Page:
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Personalised medicine, genomics, big data – behind the buzzwords

Personalized medicine, genomics, and big data all promise to revolutionize healthcare, but what do they mean?  NHS England is exploring ways to take these advances to the front line of clinical practice as well as contributing to research.

Personalized or precision medicine

For most conditions, we have guidelines based on the best current evidence from NICE (National Institute of Clinical Excellence.) In each case the same ‘best’ treatment is given to all patients. If this doesn’t work, then we switch to the 2nd line treatment.  Personalized medicine is about identifying subtypes of patients and giving them the treatment most likely to be effective rather than having a blanket ‘trial-and-error’ approach.

And it’s not new! For many years the guidelines for high blood pressure have advised starting black people of African or Caribbean origin (of any age) as well as people over 55 on Calcium Channel Blockers as a 1st line medication. However, ACE Inhibitors are the 1st line medication for non-black people under 55.

So why the hype now? Because due to technological advances in genomics and big data, people can apply this approach much more widely. And there are large potential gains: it is estimated that for the top 10 highest grossing drugs in the US, only between 1 in 25 people and 1 in 4 people benefit.  We might be able to save money and reduce the harms due to medication side effects by only giving the treatment to the group in whom it is effective. Medicine just became data, and data just became medicine.

Genomics

Genomics or genetics? Genetics is the study of single genes or small groups of genes. Genomics looks at the entire genetic code of an organism – including genes with no known function.

What’s new?  When we first sequenced the whole human genome it took 13 years and cost about £2 billion. Now it costs less than £1000 and takes only a few days. This has opened up many new avenues for research – including the 100, 000 Genomes Project which aims to sequence 100, 000 whole sets of human genetic code. This includes genomes from cancer cells (where defects cause uncontrolled growth) as well as from people with rare diseases and their relatives.  It also aims to collect other information like blood pressure, medications and co-existing illnesses.  By analysing thousands of genomes, the hope is that links can be found between specific genes and responses to treatments. These can be used to identify subtypes of people and treatment can be tailored to these groups to maximize efficacy and minimize harmful side effects.   One example of this is Abacavir, which is the first-line treatment for HIV.  About 1 in 17 people have an allergic reaction to it, which can be fatal in the worst cases.  Now before being started on the treatment, patients can be tested for a gene linked to high risk of allergy.  Alternative drugs could be used thus reducing complications from medication side effects.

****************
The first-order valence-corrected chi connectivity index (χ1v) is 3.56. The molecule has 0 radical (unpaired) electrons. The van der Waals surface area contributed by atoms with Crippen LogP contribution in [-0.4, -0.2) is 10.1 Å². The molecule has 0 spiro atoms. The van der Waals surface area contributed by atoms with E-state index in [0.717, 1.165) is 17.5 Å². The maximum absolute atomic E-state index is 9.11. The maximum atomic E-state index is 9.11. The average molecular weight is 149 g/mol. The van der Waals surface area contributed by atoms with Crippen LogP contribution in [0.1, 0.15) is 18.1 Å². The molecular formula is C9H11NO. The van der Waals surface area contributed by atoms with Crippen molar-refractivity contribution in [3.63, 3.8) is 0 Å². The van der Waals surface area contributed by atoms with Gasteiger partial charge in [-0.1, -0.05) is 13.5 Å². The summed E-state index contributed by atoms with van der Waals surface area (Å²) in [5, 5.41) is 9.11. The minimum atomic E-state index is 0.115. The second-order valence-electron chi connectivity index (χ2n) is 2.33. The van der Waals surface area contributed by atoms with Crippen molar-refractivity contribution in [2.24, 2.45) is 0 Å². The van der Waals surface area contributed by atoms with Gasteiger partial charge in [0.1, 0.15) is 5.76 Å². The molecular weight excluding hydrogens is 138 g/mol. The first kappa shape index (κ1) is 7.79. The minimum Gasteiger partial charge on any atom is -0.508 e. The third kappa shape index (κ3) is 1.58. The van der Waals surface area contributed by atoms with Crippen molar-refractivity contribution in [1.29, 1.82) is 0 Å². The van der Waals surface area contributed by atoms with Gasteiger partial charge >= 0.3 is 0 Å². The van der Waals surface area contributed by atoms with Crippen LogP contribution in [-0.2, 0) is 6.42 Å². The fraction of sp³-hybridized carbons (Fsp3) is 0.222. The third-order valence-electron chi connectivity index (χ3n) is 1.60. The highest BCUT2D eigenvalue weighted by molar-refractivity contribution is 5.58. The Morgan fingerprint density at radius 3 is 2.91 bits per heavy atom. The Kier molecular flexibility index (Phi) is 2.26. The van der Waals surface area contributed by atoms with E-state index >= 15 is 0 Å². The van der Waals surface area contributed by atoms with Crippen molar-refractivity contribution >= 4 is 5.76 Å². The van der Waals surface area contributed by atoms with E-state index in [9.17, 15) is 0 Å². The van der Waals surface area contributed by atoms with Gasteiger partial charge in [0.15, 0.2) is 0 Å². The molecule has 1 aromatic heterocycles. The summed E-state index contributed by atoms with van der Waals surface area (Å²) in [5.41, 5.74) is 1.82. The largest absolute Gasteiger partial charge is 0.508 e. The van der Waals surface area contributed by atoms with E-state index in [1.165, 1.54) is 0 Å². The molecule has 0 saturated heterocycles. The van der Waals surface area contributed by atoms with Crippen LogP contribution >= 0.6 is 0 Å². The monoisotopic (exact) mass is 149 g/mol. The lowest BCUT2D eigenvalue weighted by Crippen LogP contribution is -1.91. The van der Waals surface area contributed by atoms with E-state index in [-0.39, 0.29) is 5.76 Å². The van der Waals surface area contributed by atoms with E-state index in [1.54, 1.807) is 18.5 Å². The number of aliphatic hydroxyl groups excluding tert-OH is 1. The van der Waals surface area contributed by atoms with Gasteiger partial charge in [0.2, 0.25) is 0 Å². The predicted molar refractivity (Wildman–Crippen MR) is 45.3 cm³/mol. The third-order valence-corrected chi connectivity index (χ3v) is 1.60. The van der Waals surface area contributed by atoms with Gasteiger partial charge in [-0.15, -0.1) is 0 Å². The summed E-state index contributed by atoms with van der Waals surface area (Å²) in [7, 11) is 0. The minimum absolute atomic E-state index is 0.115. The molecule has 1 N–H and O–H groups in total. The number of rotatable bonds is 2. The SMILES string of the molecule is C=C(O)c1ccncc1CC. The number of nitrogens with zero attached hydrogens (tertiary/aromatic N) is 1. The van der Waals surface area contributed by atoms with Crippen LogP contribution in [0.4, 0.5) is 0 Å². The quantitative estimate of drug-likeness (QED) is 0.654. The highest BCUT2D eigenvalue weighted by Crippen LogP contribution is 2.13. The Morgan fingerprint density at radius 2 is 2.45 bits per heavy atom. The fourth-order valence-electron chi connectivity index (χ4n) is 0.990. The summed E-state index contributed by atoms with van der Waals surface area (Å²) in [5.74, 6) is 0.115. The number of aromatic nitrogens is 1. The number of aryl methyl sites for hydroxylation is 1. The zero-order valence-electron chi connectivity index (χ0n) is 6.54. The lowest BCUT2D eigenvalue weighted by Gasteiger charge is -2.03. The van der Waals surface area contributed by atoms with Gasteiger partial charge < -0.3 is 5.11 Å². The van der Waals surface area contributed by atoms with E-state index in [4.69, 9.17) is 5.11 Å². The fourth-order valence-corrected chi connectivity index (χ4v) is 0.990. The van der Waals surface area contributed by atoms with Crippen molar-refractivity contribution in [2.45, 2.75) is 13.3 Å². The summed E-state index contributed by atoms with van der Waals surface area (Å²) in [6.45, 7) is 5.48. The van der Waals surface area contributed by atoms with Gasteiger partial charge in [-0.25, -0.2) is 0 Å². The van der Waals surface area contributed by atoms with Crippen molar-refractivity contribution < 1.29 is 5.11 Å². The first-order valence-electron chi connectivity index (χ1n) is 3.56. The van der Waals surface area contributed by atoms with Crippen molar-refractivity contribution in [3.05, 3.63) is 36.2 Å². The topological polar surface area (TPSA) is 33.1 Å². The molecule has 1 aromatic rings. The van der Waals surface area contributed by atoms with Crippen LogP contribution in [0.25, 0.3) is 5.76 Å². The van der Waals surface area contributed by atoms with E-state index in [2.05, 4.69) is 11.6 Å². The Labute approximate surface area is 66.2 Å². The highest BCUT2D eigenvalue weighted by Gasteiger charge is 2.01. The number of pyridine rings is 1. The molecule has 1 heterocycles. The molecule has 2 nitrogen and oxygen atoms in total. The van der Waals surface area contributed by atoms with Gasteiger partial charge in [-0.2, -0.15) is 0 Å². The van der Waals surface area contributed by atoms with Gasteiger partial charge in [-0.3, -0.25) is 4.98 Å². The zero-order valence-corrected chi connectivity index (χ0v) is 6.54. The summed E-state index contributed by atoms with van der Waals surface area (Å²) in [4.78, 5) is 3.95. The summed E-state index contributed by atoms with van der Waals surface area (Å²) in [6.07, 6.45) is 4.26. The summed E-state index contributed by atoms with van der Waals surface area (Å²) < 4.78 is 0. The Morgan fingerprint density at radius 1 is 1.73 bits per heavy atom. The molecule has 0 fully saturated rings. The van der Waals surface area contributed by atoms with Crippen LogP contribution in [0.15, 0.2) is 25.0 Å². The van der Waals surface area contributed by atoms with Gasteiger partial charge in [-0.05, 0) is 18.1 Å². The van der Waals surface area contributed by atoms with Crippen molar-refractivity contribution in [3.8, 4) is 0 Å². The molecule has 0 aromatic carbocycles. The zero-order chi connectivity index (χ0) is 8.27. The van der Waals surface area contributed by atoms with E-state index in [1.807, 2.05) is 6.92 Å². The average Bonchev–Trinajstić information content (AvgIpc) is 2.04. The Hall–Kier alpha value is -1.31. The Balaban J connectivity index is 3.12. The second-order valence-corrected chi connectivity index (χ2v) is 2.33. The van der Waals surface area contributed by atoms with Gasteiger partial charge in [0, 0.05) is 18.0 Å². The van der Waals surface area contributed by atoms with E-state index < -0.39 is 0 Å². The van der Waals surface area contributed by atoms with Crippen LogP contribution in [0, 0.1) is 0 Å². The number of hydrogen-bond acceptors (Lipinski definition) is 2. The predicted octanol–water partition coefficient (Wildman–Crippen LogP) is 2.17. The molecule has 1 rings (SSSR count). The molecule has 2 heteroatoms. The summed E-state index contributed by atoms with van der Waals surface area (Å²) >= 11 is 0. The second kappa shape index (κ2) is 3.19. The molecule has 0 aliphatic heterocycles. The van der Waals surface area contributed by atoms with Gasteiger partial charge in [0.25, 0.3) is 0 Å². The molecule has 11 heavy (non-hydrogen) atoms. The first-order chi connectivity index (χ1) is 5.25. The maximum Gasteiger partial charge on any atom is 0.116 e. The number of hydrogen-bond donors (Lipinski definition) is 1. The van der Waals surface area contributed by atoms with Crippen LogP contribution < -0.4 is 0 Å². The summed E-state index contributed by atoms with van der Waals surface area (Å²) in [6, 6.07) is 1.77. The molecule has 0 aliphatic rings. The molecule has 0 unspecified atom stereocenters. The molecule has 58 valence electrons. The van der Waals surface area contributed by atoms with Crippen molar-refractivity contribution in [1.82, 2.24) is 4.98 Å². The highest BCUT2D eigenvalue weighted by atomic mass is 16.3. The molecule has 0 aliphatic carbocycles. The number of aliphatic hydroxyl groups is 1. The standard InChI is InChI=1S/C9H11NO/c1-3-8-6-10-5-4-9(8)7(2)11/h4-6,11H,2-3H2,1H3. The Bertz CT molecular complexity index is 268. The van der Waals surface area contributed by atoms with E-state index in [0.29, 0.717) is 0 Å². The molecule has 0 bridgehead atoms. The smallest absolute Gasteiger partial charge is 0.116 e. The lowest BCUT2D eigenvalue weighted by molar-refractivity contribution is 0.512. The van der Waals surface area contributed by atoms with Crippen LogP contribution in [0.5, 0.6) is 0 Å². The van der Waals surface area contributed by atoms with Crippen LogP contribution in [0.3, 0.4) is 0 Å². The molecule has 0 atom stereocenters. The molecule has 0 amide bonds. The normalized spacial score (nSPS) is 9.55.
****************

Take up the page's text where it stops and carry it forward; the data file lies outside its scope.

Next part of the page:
Big data

Current technology means that it is now easier than ever to generate large amounts of data.  This can come from genome sequencing, electronic patient records, step counters or symptom reporting via smartphone.  Conventional solutions for data storage, security and analysis are not sufficient for such a large quantity of information, so people have had to develop new “big data” methods to explore this complex but potentially rich resource.  One challenge is that the data often comes from a variety of sources with no standardized format and new techniques have to be applied to find valid links within the mass of genomic and non-genomic information.  In particular, big data could aid research into rare diseases (where it is difficult to recruit enough patients for conventional studies) or into treatments where the benefit to the individual is small (but may have significant gains on a population level).

In summary

Advances in computing and genomics have allowed us to generate large amounts of data.  Researchers in the scientific community as well as public health bodies (e.g. NICE and NHS England) are harnessing this “big data” to bring more targeted, personalised treatment into mainstream clinical practice.  The data age of medicine has begun.

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Disclaimer

Any opinions above are the author’s alone and may not represent those of his/her affiliations. Any comment is based on the best available evidence at the time of writing.  All data is based on externally validated studies unless expressed otherwise. Novel data is representative of the sample surveyed. An online recommendation is no substitute for seeing your own doctor and should not be taken as medical advice.

Sources and Further Reading

Image courtesy of Pixabay

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